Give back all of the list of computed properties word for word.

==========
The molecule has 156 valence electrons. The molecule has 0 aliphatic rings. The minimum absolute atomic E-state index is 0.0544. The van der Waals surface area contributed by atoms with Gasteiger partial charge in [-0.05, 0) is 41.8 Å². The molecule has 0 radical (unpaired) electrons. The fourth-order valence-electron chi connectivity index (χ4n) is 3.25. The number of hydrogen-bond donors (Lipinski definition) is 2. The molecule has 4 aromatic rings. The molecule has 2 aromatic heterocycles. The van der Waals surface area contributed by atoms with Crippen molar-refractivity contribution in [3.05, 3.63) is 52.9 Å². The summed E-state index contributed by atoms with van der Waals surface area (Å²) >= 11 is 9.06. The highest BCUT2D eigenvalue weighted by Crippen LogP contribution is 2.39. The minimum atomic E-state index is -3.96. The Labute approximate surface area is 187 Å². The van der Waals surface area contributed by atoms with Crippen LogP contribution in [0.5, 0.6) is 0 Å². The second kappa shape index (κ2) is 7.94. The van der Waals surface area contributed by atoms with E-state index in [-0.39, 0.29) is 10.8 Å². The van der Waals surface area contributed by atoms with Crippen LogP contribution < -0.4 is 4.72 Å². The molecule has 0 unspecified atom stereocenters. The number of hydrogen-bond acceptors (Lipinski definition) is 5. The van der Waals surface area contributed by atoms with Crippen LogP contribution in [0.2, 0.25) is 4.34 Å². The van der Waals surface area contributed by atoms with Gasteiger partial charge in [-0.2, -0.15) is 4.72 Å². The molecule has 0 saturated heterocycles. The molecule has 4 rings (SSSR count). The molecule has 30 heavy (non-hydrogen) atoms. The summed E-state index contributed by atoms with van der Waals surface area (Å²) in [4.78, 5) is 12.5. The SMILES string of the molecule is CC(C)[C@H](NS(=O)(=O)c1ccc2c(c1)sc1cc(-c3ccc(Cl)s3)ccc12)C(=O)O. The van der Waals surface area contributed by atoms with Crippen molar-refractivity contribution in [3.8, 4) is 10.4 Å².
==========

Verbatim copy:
The molecule has 156 valence electrons. The molecule has 0 aliphatic rings. The minimum absolute atomic E-state index is 0.0544. The van der Waals surface area contributed by atoms with Gasteiger partial charge in [-0.05, 0) is 41.8 Å². The molecule has 0 radical (unpaired) electrons. The fourth-order valence-electron chi connectivity index (χ4n) is 3.25. The number of hydrogen-bond donors (Lipinski definition) is 2. The molecule has 4 aromatic rings. The molecule has 2 aromatic heterocycles. The van der Waals surface area contributed by atoms with Crippen molar-refractivity contribution in [3.05, 3.63) is 52.9 Å². The summed E-state index contributed by atoms with van der Waals surface area (Å²) >= 11 is 9.06. The highest BCUT2D eigenvalue weighted by Crippen LogP contribution is 2.39. The minimum atomic E-state index is -3.96. The Labute approximate surface area is 187 Å². The van der Waals surface area contributed by atoms with Crippen LogP contribution in [0.5, 0.6) is 0 Å². The second kappa shape index (κ2) is 7.94. The van der Waals surface area contributed by atoms with E-state index in [-0.39, 0.29) is 10.8 Å². The van der Waals surface area contributed by atoms with Crippen LogP contribution < -0.4 is 4.72 Å². The molecule has 0 unspecified atom stereocenters. The number of hydrogen-bond acceptors (Lipinski definition) is 5. The van der Waals surface area contributed by atoms with Crippen LogP contribution in [0.2, 0.25) is 4.34 Å². The van der Waals surface area contributed by atoms with Gasteiger partial charge in [-0.2, -0.15) is 4.72 Å². The molecule has 0 saturated heterocycles. The molecule has 4 rings (SSSR count). The molecule has 30 heavy (non-hydrogen) atoms. The summed E-state index contributed by atoms with van der Waals surface area (Å²) in [4.78, 5) is 12.5. The SMILES string of the molecule is CC(C)[C@H](NS(=O)(=O)c1ccc2c(c1)sc1cc(-c3ccc(Cl)s3)ccc12)C(=O)O. The van der Waals surface area contributed by atoms with Crippen molar-refractivity contribution in [3.8, 4) is 10.4 Å².